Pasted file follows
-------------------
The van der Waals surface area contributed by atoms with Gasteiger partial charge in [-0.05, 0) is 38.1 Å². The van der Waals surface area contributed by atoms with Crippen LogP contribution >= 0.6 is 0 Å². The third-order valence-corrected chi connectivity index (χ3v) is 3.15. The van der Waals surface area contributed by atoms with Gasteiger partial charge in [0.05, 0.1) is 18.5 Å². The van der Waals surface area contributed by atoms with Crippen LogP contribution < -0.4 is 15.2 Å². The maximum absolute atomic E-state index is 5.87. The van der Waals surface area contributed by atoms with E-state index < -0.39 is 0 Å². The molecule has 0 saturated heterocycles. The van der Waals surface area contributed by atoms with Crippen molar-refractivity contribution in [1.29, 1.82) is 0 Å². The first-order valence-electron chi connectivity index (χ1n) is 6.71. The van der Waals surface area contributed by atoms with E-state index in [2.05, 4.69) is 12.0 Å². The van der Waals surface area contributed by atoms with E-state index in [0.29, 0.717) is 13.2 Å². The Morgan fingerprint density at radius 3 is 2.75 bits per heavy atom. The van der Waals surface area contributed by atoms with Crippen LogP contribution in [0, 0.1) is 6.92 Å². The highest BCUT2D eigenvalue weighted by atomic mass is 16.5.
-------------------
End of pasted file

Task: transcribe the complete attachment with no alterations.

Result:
The van der Waals surface area contributed by atoms with Gasteiger partial charge in [-0.05, 0) is 38.1 Å². The van der Waals surface area contributed by atoms with Crippen LogP contribution >= 0.6 is 0 Å². The third-order valence-corrected chi connectivity index (χ3v) is 3.15. The van der Waals surface area contributed by atoms with Gasteiger partial charge in [0.05, 0.1) is 18.5 Å². The van der Waals surface area contributed by atoms with Crippen LogP contribution < -0.4 is 15.2 Å². The maximum absolute atomic E-state index is 5.87. The van der Waals surface area contributed by atoms with E-state index < -0.39 is 0 Å². The molecule has 0 saturated heterocycles. The van der Waals surface area contributed by atoms with Crippen molar-refractivity contribution in [1.29, 1.82) is 0 Å². The first-order valence-electron chi connectivity index (χ1n) is 6.71. The van der Waals surface area contributed by atoms with E-state index in [2.05, 4.69) is 12.0 Å². The van der Waals surface area contributed by atoms with E-state index in [0.29, 0.717) is 13.2 Å². The Morgan fingerprint density at radius 3 is 2.75 bits per heavy atom. The van der Waals surface area contributed by atoms with Crippen LogP contribution in [0, 0.1) is 6.92 Å². The highest BCUT2D eigenvalue weighted by atomic mass is 16.5.